OnQ Blog

Coming to a campus near you...

18 janv. 2010

Qualcomm products mentioned within this post are offered by Qualcomm Technologies, Inc. and/or its subsidiaries.

In my five years working as a campus recruiter for Qualcomm, I can easily say that this has been the most exciting and successful recruiting year in memory. Despite the down economy, Qualcomm has been leading the hiring charge by offering over 350 new grad and 600 intern opportunities. It’s been exciting for our recruiting team to visit universities and offer important and challenging work to students — especially when the trend among many other companies has been just the opposite this past year.

We plan to continue our strong hiring efforts throughout 2010 with a large hiring focus on software engineering at our San Diego and Boulder locations. And our summer internship hiring is very strong for our Hardware, Software and Systems teams.

We have ten extremely dedicated recruiters on our campus recruiting team. We all are very passionate about helping connect students with internships and new grads with full-time positions. We’re all about ‘work hard, play hard’ around here. We’ve already started to plan our summer intern events. Weekly surf lessons, beach bonfires, baseball game outings, concerts on the lawn… and more!

We’ll be out on campus at 18 different universities this semester, scouting for talented engineering students... maybe you? If we’re on your campus, be sure to stop by and introduce yourself. If you’ve ever met one of our recruiters, you know we’re super friendly and interested in talking with you about your career goals and how Qualcomm might be a good fit.

From dropping pizzas into labs during finals week, to helping you and your advisor get research funding, Qualcomm and our recruiting team are committed to your success and finding you meaningful work. Seriously.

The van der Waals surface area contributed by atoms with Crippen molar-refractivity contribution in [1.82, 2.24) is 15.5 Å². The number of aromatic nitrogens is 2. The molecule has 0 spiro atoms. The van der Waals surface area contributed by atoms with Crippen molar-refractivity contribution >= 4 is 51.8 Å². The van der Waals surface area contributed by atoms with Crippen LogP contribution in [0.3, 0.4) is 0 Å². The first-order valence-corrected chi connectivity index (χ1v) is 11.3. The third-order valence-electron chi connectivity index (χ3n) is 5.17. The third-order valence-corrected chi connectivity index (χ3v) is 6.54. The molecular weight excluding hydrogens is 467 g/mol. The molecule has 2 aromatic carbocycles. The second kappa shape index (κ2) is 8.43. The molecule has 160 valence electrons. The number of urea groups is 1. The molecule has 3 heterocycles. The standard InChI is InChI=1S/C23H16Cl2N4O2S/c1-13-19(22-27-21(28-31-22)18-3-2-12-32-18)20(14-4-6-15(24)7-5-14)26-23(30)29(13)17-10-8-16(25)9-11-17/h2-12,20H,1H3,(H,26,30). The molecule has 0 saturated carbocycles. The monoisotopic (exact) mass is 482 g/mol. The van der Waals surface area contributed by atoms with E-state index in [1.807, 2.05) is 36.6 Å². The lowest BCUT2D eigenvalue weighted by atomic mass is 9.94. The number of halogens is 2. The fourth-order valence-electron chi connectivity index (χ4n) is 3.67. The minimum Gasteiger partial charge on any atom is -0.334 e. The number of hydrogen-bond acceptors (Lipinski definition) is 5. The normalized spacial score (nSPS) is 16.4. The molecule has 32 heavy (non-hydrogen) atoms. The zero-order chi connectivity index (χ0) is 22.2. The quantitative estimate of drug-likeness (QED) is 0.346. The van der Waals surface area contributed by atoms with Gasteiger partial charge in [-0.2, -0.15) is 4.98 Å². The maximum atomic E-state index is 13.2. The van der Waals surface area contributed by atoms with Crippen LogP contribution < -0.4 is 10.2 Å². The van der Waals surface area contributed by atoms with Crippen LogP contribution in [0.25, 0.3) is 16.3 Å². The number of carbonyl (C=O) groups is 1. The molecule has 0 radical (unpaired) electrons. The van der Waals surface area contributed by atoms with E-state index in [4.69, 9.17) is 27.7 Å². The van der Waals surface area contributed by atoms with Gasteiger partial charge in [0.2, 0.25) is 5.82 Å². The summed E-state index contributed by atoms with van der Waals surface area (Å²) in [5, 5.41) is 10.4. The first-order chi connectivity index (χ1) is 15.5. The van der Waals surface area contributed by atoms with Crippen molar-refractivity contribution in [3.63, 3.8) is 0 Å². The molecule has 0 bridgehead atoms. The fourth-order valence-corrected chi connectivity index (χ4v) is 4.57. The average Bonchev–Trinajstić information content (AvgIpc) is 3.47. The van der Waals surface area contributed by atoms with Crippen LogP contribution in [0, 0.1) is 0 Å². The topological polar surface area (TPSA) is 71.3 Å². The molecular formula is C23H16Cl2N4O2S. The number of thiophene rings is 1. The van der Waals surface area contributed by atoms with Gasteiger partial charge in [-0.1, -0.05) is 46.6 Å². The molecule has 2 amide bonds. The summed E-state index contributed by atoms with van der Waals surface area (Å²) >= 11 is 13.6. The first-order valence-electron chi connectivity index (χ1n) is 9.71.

Look out for my next blog entry in a few weeks... I’ll be talking about ways to land an interview at Qualcomm. It’s easier than you think!

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Qualcomm and Virginia Tech collaborate on a new maker space

Earlier this year President Obama included Virginia Tech and Qualcomm’s new collaboration in a list of promising educational initiatives he highlighted while recently announcing his Computer Science for All initiative. The national Week of Making, also encouraged by the President’s call to action to “lift up makers and builders and doers across the country,” is an opportunity for educators and industry to make a commitment, together, in support of a brighter future!

The heart of this new collaboration with Virginia Tech, a leading science, technology, engineering, and math (STEM) institution, lies in expanding Qualcomm’s San Diego-based Thinkabit Lab, which develops curricular and programmatic activities to facilitate the long-term engagement and development of both students and teachers. A second hub, the first on the east coast, will be located in the National Capital Region at Virginia Tech’s Northern Virginia Center in Falls Church, Virginia — in close proximity to Washington, D.C. — will serve as a center for school-to-work activities for students, pre- and in-service teachers, and public school administrators.

Bev Watford, professor of engineering education in the College of Engineering, and Susan Ganter, professor in the school of education in the College of Liberal Arts and Human Sciences, lead the Virginia Tech program with Qualcomm. We asked both to share their thoughts on the collaboration and the opportunities the Thinkabit Lab will foster.

Why is the Virginia Tech collaboration with Qualcomm on the Thinkabit expansion so critical?

Watford: Nationally, we don’t have enough high-school students planning to study engineering or computer science in college. A large reason for this problem is the lack of properly trained K-12 teachers — people able to expose students to engineering concepts by integrating them into the existing science and mathematics courses. Over the last two years Qualcomm’s San Diego Thinkabit Lab has served more than 8,000 students and more than 500 teachers actively participated. THAT track record speaks for itself.

How is the collaboration unique to Virginia Tech?

Ganter: This collaboration will forge a unique path for developing teachers who will stimulate their students’ excitement for science, technology, engineering, and mathematics — STEM — through career-based, hands-on experiences. We agree 110 percent with Qualcomm on its desire to reach out and help build a “teacher pipeline” for STEM education and teach the next generation how they can create and build a better world.

23 juin 2016